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Student intake – results from the latest consultation

Here you can read summaries of the responses received during the second and final round of consultation over the new student intake plan for the NMH.

The second consultation letter went out in late November 2022, and respondents had until 20 January 2023 to reply. The second round of consultation was more concrete and detailed than the first, and those consulted were invited to submit comprehensive answers. In the first round a total of 38 different suggestions for continuing education courses were received along with a number of proposed changes to existing study programmes. Twenty-three responses were received during the final round.

Fewer study places as a result of the government budget

NMH saw its circumstances change when the proposed government budget for 2023 was published. Amongst other things, the academy will lose the 70 study places allocated during the pandemic. When the second round of consultation began, Principal Astrid Kvalbein and Vice-Principal Gunnar Flagstad were clear that if the NMH is to create any new study programmes, others will have to go. They also called for flexibility and room for specialisation within the existing framework.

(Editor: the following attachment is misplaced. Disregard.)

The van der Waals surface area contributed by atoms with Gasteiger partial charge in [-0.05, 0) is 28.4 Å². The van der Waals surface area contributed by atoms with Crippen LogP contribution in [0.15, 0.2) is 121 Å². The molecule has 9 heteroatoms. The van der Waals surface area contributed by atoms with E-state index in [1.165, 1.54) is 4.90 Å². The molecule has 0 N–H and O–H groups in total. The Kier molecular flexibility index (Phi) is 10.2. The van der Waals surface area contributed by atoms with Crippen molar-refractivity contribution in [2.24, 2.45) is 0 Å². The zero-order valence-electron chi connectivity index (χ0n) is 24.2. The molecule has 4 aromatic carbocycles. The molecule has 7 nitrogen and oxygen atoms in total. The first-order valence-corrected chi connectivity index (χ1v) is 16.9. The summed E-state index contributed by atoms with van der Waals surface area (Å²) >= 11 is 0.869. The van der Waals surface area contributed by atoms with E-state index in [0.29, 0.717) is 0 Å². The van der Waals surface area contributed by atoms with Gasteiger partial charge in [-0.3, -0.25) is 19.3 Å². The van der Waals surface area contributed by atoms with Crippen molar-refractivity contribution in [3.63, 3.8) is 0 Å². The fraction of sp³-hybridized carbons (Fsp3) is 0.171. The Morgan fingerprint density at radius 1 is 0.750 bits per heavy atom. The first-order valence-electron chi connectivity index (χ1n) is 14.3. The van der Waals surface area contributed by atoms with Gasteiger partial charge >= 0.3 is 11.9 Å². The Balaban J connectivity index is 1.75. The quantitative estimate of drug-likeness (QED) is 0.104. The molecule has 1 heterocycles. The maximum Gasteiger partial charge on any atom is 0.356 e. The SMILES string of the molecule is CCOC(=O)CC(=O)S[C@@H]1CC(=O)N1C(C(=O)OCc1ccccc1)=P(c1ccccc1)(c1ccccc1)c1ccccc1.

Feedback requested on figures and limits

The second consultation requested feedback on whether any of the standard allocations were too high or too low, and if so, why. Another question was about the introduction of a flexible cap and how the student population will change in the future: how does this harmonise with tendencies and needs identified in your particular field? The respondents were asked to reflect on any changes and needs in the music industry and on the long-term recruitment potential of their respective fields. The consultation letter also asks how the proposed student intake as a whole harmonises with trends in the music industry.

Common denominators in the responses

By and large, the responses indicate that the methodology used when working on the plan was seen to be a sensible one and that the new standard allocations reflect the actual make-up of the student body relatively well. Yet there were also some reactions to individual figures set out in the plan (such as concerns over smaller standard allocations in the respondent’s own department) and to more general tendencies and shifts in the student body.

Some departments would like to see more flexibility around the distribution of students between bachelor and master programmes and between instruments.

The proposal to phase out the master programme in music theory (MATE) was met with fierce resistance, not only from the department directly affected by also from several other respondents.

The standard allocations that elicited the most disparate responses were linked to the individual concentration bachelor (FRIKA) and the individual concentration master (FRIMA). Some people feel the standard allocations are too small, while others believe they are too large, that they come at the expense of other programmes.